“Okay, here we go.”  Johnny, who was still plenty sore, bent down wincing and put his hands under Barney’s belly, prepared to scoop him up. “Damn,” he said, double clutching, “I never realized you were so big.” He grunted and tried again. This time he picked the dog all the way up. “You are one heavy old hound dog.”


“Rark, rark.” Johnny wasn’t sure if dogs could grin, but right then it looked like Barney was. The hound seemed quite pleased with himself.


As slow as Johnny was moving it was still only a five-minute walk. A note on the front door said to please go inside and give Henry a call if you had any news about Barney’s whereabouts.  Because the land lines were down, he’d left a cell phone on the kitchen table along with a number where he could be reached. Johnny hesitated. He wasn't used to walking into someone else's house. In fact, as far as he knew, outside of emergency room visits, he’d never been outside of 4217 Mystic Lane. Until yesterday. Even then, he’d only managed to escape by decking his father. He recalled the feel of his fist smashing into Jack’s jaw. For all the countless beatings Johnny had taken in his young life, it was the first time he’d ever fought back. It felt good. I’ll have to do that more often. Then his smile faded. When Johnny got home today there would be hell to pay. Jack would be ready for him, and Johnny was too tired and too weak to do much about it. He considered not going home at all, but then looked at himself. His clothes were torn and grungy. He had no money. No nothing. Next time, he thought, I'll have to plan better, which would be easy enough, because this time he hadn’t planned anything. It had all been spontaneous. He’d only wanted to go outside, to see . . .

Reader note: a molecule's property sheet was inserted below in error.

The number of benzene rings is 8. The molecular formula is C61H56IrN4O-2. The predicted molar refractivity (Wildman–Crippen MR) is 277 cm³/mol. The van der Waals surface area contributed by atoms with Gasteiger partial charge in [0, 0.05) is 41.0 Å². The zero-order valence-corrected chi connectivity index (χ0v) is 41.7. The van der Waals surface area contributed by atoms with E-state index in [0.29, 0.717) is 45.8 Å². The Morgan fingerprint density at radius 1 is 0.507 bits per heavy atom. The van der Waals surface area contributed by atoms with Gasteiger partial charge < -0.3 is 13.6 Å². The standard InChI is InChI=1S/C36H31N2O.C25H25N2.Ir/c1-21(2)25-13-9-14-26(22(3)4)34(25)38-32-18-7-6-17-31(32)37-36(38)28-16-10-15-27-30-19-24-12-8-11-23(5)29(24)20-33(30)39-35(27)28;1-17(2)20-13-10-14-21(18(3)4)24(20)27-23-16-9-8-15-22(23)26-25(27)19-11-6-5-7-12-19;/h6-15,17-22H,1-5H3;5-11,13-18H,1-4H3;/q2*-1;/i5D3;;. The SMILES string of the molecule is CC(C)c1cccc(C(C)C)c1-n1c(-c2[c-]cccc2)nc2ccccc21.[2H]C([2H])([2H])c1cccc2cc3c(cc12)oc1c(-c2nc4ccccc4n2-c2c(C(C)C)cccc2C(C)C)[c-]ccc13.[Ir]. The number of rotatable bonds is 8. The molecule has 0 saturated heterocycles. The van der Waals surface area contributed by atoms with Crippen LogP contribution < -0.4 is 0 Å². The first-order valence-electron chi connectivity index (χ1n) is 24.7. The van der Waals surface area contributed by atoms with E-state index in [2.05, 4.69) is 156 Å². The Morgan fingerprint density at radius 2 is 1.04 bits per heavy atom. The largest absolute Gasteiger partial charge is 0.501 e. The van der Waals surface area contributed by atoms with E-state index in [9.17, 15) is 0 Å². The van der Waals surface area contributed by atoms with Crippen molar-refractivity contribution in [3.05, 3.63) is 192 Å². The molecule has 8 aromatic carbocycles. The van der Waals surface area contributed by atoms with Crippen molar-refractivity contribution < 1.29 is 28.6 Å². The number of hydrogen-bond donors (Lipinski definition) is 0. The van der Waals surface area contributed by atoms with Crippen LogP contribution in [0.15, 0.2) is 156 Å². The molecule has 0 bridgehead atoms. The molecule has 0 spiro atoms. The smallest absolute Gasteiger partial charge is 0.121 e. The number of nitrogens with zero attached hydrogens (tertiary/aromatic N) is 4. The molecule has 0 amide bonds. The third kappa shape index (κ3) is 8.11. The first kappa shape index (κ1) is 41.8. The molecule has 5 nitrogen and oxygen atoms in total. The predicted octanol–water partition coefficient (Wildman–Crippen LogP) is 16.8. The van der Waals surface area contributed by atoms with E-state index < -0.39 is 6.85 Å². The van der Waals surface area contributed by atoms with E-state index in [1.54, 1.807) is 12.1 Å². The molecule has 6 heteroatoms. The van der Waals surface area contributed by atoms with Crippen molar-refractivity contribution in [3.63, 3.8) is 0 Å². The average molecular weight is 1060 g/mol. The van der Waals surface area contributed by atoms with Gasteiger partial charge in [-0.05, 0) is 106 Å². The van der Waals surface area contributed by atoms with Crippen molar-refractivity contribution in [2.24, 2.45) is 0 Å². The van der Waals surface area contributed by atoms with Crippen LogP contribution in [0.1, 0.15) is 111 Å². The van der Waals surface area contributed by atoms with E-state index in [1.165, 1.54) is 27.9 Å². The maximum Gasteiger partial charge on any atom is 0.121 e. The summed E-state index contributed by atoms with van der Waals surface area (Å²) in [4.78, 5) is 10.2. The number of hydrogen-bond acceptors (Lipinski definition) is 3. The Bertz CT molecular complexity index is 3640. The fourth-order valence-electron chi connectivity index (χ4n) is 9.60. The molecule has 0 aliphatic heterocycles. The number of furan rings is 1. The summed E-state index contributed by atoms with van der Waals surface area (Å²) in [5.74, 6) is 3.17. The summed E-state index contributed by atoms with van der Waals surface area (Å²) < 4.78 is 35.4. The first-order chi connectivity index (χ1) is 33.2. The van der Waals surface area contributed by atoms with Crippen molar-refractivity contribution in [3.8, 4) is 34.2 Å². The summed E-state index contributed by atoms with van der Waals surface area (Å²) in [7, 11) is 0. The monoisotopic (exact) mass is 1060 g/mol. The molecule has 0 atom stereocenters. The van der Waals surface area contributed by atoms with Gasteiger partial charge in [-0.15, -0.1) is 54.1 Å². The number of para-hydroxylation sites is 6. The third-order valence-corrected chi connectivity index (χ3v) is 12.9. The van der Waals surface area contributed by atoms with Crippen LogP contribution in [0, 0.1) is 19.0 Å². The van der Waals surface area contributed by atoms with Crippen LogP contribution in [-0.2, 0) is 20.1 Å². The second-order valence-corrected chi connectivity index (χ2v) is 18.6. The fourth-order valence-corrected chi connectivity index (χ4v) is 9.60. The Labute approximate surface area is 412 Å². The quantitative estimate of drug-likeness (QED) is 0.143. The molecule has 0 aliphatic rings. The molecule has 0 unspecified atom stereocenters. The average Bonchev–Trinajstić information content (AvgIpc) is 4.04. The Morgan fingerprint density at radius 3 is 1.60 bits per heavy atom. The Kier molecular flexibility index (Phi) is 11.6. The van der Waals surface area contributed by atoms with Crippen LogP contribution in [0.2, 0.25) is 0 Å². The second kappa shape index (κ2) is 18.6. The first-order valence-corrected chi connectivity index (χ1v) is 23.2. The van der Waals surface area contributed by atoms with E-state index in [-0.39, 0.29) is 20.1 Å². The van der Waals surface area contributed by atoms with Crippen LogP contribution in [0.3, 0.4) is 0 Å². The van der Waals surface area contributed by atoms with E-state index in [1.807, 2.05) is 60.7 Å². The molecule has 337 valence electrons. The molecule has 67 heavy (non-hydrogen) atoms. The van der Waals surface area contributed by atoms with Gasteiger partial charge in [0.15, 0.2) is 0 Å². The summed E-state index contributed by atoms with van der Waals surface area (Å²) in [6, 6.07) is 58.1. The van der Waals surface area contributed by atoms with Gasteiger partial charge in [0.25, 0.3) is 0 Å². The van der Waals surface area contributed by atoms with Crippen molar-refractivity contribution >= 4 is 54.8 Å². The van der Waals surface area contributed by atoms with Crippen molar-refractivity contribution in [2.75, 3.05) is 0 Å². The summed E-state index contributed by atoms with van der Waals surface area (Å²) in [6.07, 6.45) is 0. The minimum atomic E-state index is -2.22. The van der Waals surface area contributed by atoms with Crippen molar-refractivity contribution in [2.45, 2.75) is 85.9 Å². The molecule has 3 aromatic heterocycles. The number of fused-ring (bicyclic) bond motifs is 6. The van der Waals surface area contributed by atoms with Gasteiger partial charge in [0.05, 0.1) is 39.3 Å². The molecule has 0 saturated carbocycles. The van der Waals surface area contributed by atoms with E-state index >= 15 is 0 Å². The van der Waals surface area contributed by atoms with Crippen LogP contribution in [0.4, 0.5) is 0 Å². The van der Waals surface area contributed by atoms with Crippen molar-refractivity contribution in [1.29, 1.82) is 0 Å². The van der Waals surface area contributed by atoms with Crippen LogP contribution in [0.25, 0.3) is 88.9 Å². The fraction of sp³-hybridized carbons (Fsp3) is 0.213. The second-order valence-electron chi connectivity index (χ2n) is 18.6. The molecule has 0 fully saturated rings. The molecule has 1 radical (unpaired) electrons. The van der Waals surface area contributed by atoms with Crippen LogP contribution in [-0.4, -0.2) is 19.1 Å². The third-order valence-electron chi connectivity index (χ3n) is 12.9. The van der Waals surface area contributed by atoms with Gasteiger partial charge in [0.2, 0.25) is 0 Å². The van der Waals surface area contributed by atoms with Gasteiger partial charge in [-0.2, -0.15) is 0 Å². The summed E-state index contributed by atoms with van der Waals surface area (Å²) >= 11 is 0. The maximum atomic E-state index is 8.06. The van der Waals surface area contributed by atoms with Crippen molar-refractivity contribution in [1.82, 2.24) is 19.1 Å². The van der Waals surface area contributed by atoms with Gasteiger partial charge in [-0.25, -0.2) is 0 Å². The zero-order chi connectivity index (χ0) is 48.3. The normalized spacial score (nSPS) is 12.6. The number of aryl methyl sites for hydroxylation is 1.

“Rark, rark!” Barney, who apparently had no indecision about what to do, began pawing at the door. “Rark, rark, rark!”

"Oh, right. Sorry about that, boy. I must have drifted off. Okay, let’s do this.” Johnny opened the door. Barney made a bee-line for the  kitchen and picked up his doggie-bowl. The boy filled it with some kibble then paused, trying to decide whether or not to have a look around.  I’m already inside, he reasoned, and Henry is famous. What could it hurt? Henry “Coach” Mayfield was indeed a celebrity. Of sorts. He was the winningest basketball coach ever in the state of Indiana, but his major claim-to-fame happened in 1963 when he led the Mystic Marvels to a state championship—with only sixteen boys in that year’s senior class. Johnny tiptoed through the living room, down a short hall where he peeked in the two bedrooms, and then circled back to the kitchen. He was disappointed. The air was stuffy and a bit sour smelling. The decor looked like something off the set of a 1950’s rerun. It was not what he’d envisioned a  celebrity’s house to look like. Johnny shook his head then picked the phone up off the table and dialed the number.


“Hello, Coach here.”